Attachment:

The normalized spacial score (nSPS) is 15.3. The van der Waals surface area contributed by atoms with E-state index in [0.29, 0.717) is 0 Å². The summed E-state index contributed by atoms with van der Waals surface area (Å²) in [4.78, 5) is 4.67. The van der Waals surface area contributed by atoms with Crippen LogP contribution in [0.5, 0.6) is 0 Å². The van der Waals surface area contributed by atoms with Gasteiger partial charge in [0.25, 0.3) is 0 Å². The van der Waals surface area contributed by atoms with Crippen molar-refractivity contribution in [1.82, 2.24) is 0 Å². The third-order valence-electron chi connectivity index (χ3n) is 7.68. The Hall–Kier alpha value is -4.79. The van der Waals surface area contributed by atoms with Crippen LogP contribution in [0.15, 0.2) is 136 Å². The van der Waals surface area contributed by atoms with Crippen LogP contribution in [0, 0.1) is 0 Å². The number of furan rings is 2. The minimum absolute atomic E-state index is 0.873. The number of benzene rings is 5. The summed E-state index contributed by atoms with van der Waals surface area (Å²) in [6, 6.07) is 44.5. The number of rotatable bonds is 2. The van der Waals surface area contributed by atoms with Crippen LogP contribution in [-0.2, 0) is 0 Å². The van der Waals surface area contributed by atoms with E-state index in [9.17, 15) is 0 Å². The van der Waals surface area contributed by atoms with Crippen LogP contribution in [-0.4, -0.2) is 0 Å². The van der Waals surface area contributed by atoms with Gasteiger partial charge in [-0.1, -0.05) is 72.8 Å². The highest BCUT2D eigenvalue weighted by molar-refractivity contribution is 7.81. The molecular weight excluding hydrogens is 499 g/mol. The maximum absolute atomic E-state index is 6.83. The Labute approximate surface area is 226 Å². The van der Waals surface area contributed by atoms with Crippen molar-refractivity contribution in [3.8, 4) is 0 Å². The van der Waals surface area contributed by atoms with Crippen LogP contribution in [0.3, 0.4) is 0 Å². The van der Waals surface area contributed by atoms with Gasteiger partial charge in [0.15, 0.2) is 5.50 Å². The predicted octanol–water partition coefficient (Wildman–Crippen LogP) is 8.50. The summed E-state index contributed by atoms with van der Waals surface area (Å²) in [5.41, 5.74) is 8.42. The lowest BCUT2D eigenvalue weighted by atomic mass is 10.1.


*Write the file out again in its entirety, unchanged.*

The normalized spacial score (nSPS) is 15.3. The van der Waals surface area contributed by atoms with E-state index in [0.29, 0.717) is 0 Å². The summed E-state index contributed by atoms with van der Waals surface area (Å²) in [4.78, 5) is 4.67. The van der Waals surface area contributed by atoms with Crippen LogP contribution in [0.5, 0.6) is 0 Å². The van der Waals surface area contributed by atoms with Gasteiger partial charge in [0.25, 0.3) is 0 Å². The van der Waals surface area contributed by atoms with Crippen molar-refractivity contribution in [1.82, 2.24) is 0 Å². The third-order valence-electron chi connectivity index (χ3n) is 7.68. The Hall–Kier alpha value is -4.79. The van der Waals surface area contributed by atoms with Crippen LogP contribution in [0.15, 0.2) is 136 Å². The van der Waals surface area contributed by atoms with Crippen LogP contribution in [0, 0.1) is 0 Å². The number of furan rings is 2. The minimum absolute atomic E-state index is 0.873. The number of benzene rings is 5. The summed E-state index contributed by atoms with van der Waals surface area (Å²) in [6, 6.07) is 44.5. The number of rotatable bonds is 2. The van der Waals surface area contributed by atoms with Crippen LogP contribution in [-0.2, 0) is 0 Å². The van der Waals surface area contributed by atoms with E-state index in [9.17, 15) is 0 Å². The van der Waals surface area contributed by atoms with Crippen LogP contribution in [-0.4, -0.2) is 0 Å². The van der Waals surface area contributed by atoms with Gasteiger partial charge in [-0.1, -0.05) is 72.8 Å². The highest BCUT2D eigenvalue weighted by molar-refractivity contribution is 7.81. The molecular weight excluding hydrogens is 499 g/mol. The maximum absolute atomic E-state index is 6.83. The Labute approximate surface area is 226 Å². The van der Waals surface area contributed by atoms with Crippen molar-refractivity contribution in [3.8, 4) is 0 Å². The van der Waals surface area contributed by atoms with Crippen LogP contribution in [0.3, 0.4) is 0 Å². The van der Waals surface area contributed by atoms with Gasteiger partial charge in [0.15, 0.2) is 5.50 Å². The predicted octanol–water partition coefficient (Wildman–Crippen LogP) is 8.50. The summed E-state index contributed by atoms with van der Waals surface area (Å²) in [5.41, 5.74) is 8.42. The lowest BCUT2D eigenvalue weighted by atomic mass is 10.1.